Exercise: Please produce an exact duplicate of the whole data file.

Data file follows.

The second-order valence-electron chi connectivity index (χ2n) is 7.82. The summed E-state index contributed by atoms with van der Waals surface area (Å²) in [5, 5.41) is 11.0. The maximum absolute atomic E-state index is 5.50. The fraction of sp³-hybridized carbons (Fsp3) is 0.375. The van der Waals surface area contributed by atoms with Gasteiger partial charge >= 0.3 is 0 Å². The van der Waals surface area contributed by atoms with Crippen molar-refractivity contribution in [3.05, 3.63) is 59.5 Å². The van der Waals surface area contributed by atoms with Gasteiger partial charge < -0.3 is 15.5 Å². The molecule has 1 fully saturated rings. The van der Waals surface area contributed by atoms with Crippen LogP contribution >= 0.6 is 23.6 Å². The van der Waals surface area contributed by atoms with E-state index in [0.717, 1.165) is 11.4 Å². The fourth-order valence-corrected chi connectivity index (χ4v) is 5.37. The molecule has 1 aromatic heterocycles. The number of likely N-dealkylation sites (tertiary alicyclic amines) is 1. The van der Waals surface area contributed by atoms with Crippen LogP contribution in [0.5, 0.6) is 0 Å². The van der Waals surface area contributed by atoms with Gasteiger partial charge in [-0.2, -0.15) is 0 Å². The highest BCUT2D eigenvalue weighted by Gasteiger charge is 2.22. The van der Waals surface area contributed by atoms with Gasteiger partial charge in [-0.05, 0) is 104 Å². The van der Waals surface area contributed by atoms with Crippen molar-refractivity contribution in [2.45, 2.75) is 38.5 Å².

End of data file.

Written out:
The second-order valence-electron chi connectivity index (χ2n) is 7.82. The summed E-state index contributed by atoms with van der Waals surface area (Å²) in [5, 5.41) is 11.0. The maximum absolute atomic E-state index is 5.50. The fraction of sp³-hybridized carbons (Fsp3) is 0.375. The van der Waals surface area contributed by atoms with Gasteiger partial charge >= 0.3 is 0 Å². The van der Waals surface area contributed by atoms with Crippen molar-refractivity contribution in [3.05, 3.63) is 59.5 Å². The van der Waals surface area contributed by atoms with Gasteiger partial charge < -0.3 is 15.5 Å². The molecule has 1 fully saturated rings. The van der Waals surface area contributed by atoms with Crippen LogP contribution >= 0.6 is 23.6 Å². The van der Waals surface area contributed by atoms with E-state index in [0.717, 1.165) is 11.4 Å². The fourth-order valence-corrected chi connectivity index (χ4v) is 5.37. The molecule has 1 aromatic heterocycles. The number of likely N-dealkylation sites (tertiary alicyclic amines) is 1. The van der Waals surface area contributed by atoms with Crippen LogP contribution in [0.5, 0.6) is 0 Å². The van der Waals surface area contributed by atoms with Gasteiger partial charge in [-0.2, -0.15) is 0 Å². The highest BCUT2D eigenvalue weighted by Gasteiger charge is 2.22. The van der Waals surface area contributed by atoms with Gasteiger partial charge in [-0.05, 0) is 104 Å². The van der Waals surface area contributed by atoms with Crippen molar-refractivity contribution in [2.45, 2.75) is 38.5 Å².